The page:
Newton declared that, although light could interact with matter and be affected by it, the space between the stars was perfectly transparent. William Herschel concurred, and so used his ``star gauging" to put us very near the center of a small, lenticular galaxy. The misconception survived the discovery of individual dark clouds (E.E. Barnard and others) and was incorporated into Shapley's calibration of the distance scale for Cepheids and RR Lyraes. The result was a galaxy too large and, when Hubble built on Shapley's results, an extragalactic distance scale too small. Those who disagreed between 1850 and 1930 were somehow less influential (Secchi, Ranford, Wolf, King, and even H.D. Curtis). Only with Trumpler's 1930 publication (Lowell Obs. Bull. 14, 154, No. 420) of the relationship between angular diameter and apparent brightness of star clusters did the community accept that all of interstellar space was capable of swallowing starlight. Mineur in 1939 was the first to incorporate this general obscuration into a Cepheid distance scale (and his l - 1.5 mag per kpc was about right), but not until 1952, at the Rome IAU, did most astronomers catch on. It is just possible that, if this had all been sorted out earlier, steady state cosmology would never have been proposed.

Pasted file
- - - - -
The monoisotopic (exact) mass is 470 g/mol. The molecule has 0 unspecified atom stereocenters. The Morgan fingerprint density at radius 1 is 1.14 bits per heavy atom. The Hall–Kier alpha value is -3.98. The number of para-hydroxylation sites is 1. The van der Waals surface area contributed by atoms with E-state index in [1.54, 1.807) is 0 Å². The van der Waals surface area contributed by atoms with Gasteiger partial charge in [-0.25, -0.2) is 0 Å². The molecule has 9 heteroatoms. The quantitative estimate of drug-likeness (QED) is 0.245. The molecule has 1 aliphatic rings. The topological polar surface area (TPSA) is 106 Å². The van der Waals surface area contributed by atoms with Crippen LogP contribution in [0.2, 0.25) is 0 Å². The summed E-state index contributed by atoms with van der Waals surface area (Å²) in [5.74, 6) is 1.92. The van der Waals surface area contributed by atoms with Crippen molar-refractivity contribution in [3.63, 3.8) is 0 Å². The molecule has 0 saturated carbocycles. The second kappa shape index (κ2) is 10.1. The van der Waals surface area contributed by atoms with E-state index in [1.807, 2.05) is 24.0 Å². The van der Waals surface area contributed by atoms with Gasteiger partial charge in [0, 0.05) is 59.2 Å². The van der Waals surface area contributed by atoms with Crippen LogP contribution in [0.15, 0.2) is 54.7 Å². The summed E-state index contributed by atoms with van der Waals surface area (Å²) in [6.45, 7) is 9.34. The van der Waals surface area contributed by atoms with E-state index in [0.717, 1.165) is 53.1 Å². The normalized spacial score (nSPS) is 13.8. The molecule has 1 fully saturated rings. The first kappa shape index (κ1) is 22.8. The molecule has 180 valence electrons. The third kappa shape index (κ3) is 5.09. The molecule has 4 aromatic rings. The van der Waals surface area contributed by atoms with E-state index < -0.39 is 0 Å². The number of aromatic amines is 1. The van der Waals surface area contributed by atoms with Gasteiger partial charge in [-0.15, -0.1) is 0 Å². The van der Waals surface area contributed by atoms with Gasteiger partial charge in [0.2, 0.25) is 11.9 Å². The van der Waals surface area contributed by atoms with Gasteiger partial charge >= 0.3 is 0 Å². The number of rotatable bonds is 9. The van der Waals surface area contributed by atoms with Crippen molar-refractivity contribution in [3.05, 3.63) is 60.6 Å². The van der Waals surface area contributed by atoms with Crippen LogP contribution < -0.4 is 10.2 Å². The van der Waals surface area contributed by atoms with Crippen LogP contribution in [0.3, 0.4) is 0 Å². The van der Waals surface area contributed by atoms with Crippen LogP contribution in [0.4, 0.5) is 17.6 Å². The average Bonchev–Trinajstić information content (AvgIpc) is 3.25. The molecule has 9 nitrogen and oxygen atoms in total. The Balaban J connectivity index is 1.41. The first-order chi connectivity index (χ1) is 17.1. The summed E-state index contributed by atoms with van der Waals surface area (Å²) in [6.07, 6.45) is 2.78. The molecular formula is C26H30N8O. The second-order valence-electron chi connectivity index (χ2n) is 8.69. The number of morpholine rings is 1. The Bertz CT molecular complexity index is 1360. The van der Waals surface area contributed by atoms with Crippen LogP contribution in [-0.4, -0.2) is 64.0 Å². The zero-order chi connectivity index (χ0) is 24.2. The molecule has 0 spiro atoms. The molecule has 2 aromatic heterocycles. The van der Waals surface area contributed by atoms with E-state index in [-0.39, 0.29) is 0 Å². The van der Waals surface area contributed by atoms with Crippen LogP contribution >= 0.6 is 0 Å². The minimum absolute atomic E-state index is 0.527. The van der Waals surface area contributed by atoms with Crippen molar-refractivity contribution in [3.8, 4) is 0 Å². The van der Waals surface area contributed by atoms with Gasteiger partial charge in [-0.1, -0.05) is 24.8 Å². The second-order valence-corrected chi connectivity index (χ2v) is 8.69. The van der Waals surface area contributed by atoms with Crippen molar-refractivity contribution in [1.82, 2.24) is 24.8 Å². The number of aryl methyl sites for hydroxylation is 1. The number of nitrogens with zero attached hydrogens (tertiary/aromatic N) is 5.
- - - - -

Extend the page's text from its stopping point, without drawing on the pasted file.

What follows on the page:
American Astronomical Society Meeting Abstracts
- Pub Date:
- December 1999